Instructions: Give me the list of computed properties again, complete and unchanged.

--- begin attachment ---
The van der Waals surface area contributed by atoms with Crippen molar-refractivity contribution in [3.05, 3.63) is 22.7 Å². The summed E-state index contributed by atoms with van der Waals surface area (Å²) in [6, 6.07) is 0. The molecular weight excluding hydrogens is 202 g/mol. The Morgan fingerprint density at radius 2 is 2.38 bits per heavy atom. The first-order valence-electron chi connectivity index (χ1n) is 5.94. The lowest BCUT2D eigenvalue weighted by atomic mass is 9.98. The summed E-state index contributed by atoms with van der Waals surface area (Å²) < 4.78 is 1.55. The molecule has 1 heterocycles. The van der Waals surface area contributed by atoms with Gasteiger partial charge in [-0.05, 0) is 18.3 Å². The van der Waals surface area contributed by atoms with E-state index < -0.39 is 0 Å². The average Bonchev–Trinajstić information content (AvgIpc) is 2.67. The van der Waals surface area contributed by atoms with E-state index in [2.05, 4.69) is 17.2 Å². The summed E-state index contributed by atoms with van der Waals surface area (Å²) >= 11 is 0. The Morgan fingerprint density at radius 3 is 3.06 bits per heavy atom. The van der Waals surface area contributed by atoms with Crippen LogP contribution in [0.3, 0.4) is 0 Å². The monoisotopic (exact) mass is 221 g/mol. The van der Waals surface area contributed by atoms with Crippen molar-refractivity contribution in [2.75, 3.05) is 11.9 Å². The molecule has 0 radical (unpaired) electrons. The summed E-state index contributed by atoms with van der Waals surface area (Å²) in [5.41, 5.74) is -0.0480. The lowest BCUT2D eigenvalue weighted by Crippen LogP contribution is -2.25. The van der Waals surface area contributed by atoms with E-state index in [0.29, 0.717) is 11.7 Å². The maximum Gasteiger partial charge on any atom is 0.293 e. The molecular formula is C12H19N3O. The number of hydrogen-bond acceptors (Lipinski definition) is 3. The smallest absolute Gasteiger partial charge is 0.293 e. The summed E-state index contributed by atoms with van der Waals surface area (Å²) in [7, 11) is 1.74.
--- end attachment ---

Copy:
The van der Waals surface area contributed by atoms with Crippen molar-refractivity contribution in [3.05, 3.63) is 22.7 Å². The summed E-state index contributed by atoms with van der Waals surface area (Å²) in [6, 6.07) is 0. The molecular weight excluding hydrogens is 202 g/mol. The Morgan fingerprint density at radius 2 is 2.38 bits per heavy atom. The first-order valence-electron chi connectivity index (χ1n) is 5.94. The lowest BCUT2D eigenvalue weighted by atomic mass is 9.98. The summed E-state index contributed by atoms with van der Waals surface area (Å²) < 4.78 is 1.55. The molecule has 1 heterocycles. The van der Waals surface area contributed by atoms with Gasteiger partial charge in [-0.05, 0) is 18.3 Å². The van der Waals surface area contributed by atoms with E-state index < -0.39 is 0 Å². The average Bonchev–Trinajstić information content (AvgIpc) is 2.67. The van der Waals surface area contributed by atoms with E-state index in [2.05, 4.69) is 17.2 Å². The summed E-state index contributed by atoms with van der Waals surface area (Å²) >= 11 is 0. The Morgan fingerprint density at radius 3 is 3.06 bits per heavy atom. The van der Waals surface area contributed by atoms with Crippen LogP contribution in [0.3, 0.4) is 0 Å². The monoisotopic (exact) mass is 221 g/mol. The van der Waals surface area contributed by atoms with Crippen molar-refractivity contribution in [2.75, 3.05) is 11.9 Å². The molecule has 0 radical (unpaired) electrons. The summed E-state index contributed by atoms with van der Waals surface area (Å²) in [5.41, 5.74) is -0.0480. The lowest BCUT2D eigenvalue weighted by Crippen LogP contribution is -2.25. The van der Waals surface area contributed by atoms with E-state index in [0.29, 0.717) is 11.7 Å². The maximum Gasteiger partial charge on any atom is 0.293 e. The molecular formula is C12H19N3O. The number of hydrogen-bond acceptors (Lipinski definition) is 3. The smallest absolute Gasteiger partial charge is 0.293 e. The summed E-state index contributed by atoms with van der Waals surface area (Å²) in [7, 11) is 1.74.